A Donegal energy company claims the Energia Group has failed to pay it €3m.
Connective Energy Holdings Ltd, of Glenmore Estate, Ballybofey, claims it is owed the money under a share purchase agreement related to the transfer of control of a company behind a plan to develop and operate an anaerobic digestion power plant in Dublin.
The company, of which Karol McElhinney is a director, is suing Energia Group ROI Holdings DAC in proceedings which were admitted to the Commercial Court on Monday.
Energia did not object to the case going into the commercial list, according to the Irish Independent.
Connective wants the court to determine the meaning of a share purchase agreement entered into by the two firms in May 2018, or alternatively to order a rectification of the agreement to reflect the actual bargain struck between the parties.
The agreement involved the sale of shares, and therefore transfer of control, of a company called CEHL Dublin Bioenergy Ltd from Connective to Viridian Power and Holdings DAC which later became Energia. Those shares were originally bought by Connective from another company set up to develop the anaerobic power plant at Huntstown in west Dublin.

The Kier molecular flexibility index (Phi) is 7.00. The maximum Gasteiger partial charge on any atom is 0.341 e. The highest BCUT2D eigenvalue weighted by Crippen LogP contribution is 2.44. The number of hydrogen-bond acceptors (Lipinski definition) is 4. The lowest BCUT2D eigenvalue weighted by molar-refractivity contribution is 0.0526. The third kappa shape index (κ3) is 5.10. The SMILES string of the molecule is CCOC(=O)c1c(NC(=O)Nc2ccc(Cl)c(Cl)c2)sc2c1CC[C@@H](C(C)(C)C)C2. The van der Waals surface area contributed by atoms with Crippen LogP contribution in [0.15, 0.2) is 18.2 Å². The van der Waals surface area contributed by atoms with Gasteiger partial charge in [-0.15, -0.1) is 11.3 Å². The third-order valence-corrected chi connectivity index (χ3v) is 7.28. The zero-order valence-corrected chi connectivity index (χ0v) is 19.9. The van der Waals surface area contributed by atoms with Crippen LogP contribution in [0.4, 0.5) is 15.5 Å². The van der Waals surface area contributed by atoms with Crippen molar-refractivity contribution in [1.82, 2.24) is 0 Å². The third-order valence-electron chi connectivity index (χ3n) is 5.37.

Connective says it transferred its shares on the basis that Energia would pay it €3.5m, in two payments, the first of which was €500,000 and which was paid. The second was to be €3m, once the project received certification on completion.
Connective says Energia sub contracted development of the project. However, Connective says that on April 25 last year, four years after the share purchase agreement was made, Energia informed it the contract for the building of the plant had been terminated.
It remains incomplete and Energia now intends to sell the company without completing it, Connective says.
Energia claimed it was not bound to honour the agreement as a consequence of the termination of the contract, Connective says. It also claimed the €3m payment was contingent on the success of the project and that Connective’s actions were designed to imperil the sale.
Karol McElhinney, a director of Connective, said in an affidavit that it appears from Energia’s most recent accounts that it has invested €24m in Huntstown and will now try to recover all or part of its investment.
Mr McElhinney said his firm is concerned that if the company is sold before the project is completed, and certified, Energia will seek to avoid payment of the €3m.
The case was admitted to the commercial list.